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The best books on Film Noir

recommended by Barry Forshaw

Film writer Barry Forshaw plunges us into a world of dangerous women in ankle bracelets, flawed heroes silhouetted against a dark rain-swept street, smoky jazz scores and very unhappy endings.

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Before you start talking about the books, could you actually define film noir for me?

Film noir is a genre that had no definition in its own day other than ‘crime film’. All of those who were making films noirs, such as Robert Mitchum and similar great stars and directors of that era, wouldn’t have called what they were working on film noir. They were making crime movies and dramas. So, the title ‘film noir’ defines the moment when we started to take such films seriously and it was given a French moniker because that nation was the first to grant it serious academic attention.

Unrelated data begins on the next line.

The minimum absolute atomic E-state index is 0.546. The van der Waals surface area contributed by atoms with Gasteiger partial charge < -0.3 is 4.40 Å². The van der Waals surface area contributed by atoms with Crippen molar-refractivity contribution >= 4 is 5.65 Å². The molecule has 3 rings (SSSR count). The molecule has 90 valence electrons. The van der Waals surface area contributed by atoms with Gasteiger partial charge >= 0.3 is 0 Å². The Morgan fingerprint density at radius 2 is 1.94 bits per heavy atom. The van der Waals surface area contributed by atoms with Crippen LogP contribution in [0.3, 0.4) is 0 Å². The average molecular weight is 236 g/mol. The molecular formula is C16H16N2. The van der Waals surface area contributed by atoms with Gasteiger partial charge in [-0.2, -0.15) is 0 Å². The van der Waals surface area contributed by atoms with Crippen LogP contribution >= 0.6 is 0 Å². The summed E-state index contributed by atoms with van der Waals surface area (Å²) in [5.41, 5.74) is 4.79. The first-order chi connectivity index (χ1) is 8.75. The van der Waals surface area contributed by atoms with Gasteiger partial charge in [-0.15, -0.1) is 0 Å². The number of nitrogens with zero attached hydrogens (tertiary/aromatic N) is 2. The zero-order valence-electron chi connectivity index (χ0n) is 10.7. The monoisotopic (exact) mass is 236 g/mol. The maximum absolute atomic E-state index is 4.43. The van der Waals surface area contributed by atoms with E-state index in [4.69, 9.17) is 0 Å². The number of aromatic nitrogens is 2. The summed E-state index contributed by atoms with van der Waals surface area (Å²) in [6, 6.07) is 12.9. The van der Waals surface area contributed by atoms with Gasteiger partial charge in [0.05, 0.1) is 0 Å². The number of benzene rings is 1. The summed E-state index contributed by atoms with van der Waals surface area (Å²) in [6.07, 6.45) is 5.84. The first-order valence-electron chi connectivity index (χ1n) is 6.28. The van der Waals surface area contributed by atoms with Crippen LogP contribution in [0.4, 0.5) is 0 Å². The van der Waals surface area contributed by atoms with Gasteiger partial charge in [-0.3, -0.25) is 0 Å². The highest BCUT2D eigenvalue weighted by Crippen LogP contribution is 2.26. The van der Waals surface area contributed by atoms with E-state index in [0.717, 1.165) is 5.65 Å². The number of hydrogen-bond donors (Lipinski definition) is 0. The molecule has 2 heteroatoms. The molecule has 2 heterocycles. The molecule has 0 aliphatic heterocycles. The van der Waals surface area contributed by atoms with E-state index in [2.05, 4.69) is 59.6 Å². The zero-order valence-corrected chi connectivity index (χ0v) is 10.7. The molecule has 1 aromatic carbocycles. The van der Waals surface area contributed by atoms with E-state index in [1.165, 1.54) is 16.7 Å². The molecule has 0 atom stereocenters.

“The title ‘film noir’ defines the moment when we started to take such films seriously.”

The films were made largely in the 1940s, which is the defining period, and they’re steeped in all the imagery we know so well – crisp black and white photography, the glistening rain-swept streets, the femme fatale with the marcel wave smoking in a bar, and the hero who’s going to end up in a bad way if he’s seduced by her. It’s interesting that film noir has so many female followers, because it’s not a progressive genre when it comes to women. Either they’re the repository of all that’s good and they stay at home, or they are the dangerously attractive femme fatale and the hero ends up dead after having sex with them.

The American Cinema: Directors and Directions 1929-1968.

This is the book that kick-started appreciation of film noir. It’s a massively influential book that introduced the ‘auteur’ theory into English writing. Sarris made us take the key directors seriously, as well as the genre itself. The French had already been taking popular genres seriously for years, but this was the book that ignited the touch paper here.